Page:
So after listening to Sam Harris' thoughts on free will, I tend to agree with the logic that states humans and indeed all sentient life having no completely independent free will to make their own decisions. Our thoughts are dictated by the current state and development of our brains and our current external conditions, the causes of which can be regressed back indefinitely and completely out of our control. I believe Stephen Hawking alluded to as much when he theorized that the Big Bang set off random movement of matter that determines the path of everything that followed.
To me, Sam's thoughts on this subject are highly philosophical and theoretical. I'm no expert in this field (actually, neither is he), but if I decide to drink another glass of wine instead of shooting my neighbour, to me that exemplifies free will.
My thoughts, not yours...
You posted this question. That's a proof of free will.
Robert Anton Wilson once wrote a dialogue between Pavlov's Dog and Schrodinger's Cat on this subject...
DOG: I have twenty proofs that we're not free.
CAT: I have one proof that we are.
DOG: What's that?
CAT: Who asks, "What's that?"
What do we mean when we speak of "free will"? The word "free" has different meanings or senses. Meanings of words do matter,because most words have more than one dictionary meaning. We have to know just what it is we're talking about, before we can discuss it profitably.
Free Will exists in the moment, for sure. "Do you want fries with that?" for example. But as your life moves on, your choices tend to get more restricted, either by previous choices you have made (example: having a baby) or physical limitations (not skiing anymore because of bad knees).
Someone not able to use free will usually feels terrible (why we use incarceration as punishment).
To deny free will exists would lead to terrible hopelessness.....unless you believed everything was part of Gawds Plan, i guess........
And may I say I grinned a lot while reading this thread?!
If, by "free will", you mean choices are uncaused, no. If the principle of causation operates everywhere in the universe all the time, then every choice we make is the result of casaul factors , e.g. genetics, neural activity in the brain, external and internal events and how they effect us, all the things we've learned,etc.
If,on the other hand, you mean free in the sense of not being coerced or manipulated, or making a conscious choice, then yes, we have free will.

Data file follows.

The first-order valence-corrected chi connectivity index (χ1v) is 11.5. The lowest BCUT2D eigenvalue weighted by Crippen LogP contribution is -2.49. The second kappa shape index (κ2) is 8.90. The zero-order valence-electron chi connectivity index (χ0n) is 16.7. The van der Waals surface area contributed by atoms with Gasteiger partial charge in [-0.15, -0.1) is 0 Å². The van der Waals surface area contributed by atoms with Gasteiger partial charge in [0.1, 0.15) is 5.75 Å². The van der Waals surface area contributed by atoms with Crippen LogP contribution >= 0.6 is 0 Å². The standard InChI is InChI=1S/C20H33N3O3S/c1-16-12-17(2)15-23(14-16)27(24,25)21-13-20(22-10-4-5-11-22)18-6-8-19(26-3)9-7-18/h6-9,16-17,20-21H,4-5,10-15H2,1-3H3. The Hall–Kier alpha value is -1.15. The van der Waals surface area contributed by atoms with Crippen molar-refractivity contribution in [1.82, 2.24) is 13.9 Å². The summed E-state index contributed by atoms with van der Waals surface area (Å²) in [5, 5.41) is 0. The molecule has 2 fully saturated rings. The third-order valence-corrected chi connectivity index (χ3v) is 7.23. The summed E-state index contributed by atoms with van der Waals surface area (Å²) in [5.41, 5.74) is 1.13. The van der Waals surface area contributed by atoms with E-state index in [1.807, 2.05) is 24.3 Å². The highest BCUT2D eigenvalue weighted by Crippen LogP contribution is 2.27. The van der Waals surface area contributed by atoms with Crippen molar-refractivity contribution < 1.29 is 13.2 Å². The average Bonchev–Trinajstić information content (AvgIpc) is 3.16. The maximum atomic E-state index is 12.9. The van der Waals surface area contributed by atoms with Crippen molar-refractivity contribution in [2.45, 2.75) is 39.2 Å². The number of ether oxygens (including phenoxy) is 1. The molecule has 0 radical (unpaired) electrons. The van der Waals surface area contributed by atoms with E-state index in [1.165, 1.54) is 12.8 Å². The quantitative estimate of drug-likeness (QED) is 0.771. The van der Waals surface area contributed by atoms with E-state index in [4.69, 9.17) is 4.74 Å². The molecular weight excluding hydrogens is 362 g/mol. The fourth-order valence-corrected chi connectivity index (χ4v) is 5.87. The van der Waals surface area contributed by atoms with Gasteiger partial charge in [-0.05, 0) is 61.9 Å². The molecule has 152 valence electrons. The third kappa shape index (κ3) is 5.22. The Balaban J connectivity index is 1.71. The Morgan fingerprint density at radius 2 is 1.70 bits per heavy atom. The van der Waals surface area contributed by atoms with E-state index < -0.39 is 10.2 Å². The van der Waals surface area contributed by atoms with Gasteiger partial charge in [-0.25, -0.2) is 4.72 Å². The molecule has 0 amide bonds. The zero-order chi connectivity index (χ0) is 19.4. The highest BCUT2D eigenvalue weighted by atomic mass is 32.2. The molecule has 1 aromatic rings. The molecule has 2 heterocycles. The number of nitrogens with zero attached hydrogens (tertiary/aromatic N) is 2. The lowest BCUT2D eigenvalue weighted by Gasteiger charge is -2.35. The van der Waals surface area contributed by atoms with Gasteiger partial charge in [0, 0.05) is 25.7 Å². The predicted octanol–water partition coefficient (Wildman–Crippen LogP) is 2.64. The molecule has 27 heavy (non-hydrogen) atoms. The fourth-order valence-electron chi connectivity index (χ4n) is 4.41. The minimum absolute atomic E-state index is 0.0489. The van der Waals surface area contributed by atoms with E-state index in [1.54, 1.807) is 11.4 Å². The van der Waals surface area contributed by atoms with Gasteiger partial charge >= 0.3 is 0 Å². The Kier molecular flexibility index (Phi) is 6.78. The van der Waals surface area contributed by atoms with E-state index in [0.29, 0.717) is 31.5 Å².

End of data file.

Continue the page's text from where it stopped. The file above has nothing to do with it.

And to take the extreme example, a brain tumour pressing on certain parts of the brain causing someone to commit murder. In the case of true free will, you must believe that person should have the ability to reason and think outside of just what is happening in their brain, which is outside of their control.
I find myself agreeing with you. Where the two sides need to find common ground is where in the timeline does free will come into existence. Presumably most of us believe the big bang set matter into motion, and the formation of stars, planets, plants, trees, wind, ocean, primitive life forms all just happen, no free will. Then more advanced life forms, do people think these animals have free will? Chimpanzees? Or just humans?
I find that the belief that just humans have free will is a somewhat egocentric driven view.
Assuming we mean Free Will regarding the human mind>
I would agree with the concept of everything is result of the previous events and since the Big Bang, Bounce, bubble etc, each event indeed triggered the next adjusting to the new variables existing.
However, we as a homosapien, have a conscious which consist of predetermined events also. But the odd thing I find is that when we talk to our self, we do carry on a conversation, The mind believes it exist in this illusion and it has free will to do what ever it wishes to do But will we get the results expected, maybe not
Sam Harris likens the concept to that which states we are all made of stardust. It's true, and of course we don't feel like we are stardust and it has no effect on our lives , it's just truth. Even if you accept that free will is an illusion, it simply doesn't matter and it's not an excuse to shift responsibility for your actions.
It makes sense that once things were set into motion they would follow a certain and, if one could comprehend everything, predictable path. A good point was made here though, does that mean we are not responsible for our actions? I guess it was determined at the point of the big bang I would write all this.....and this too....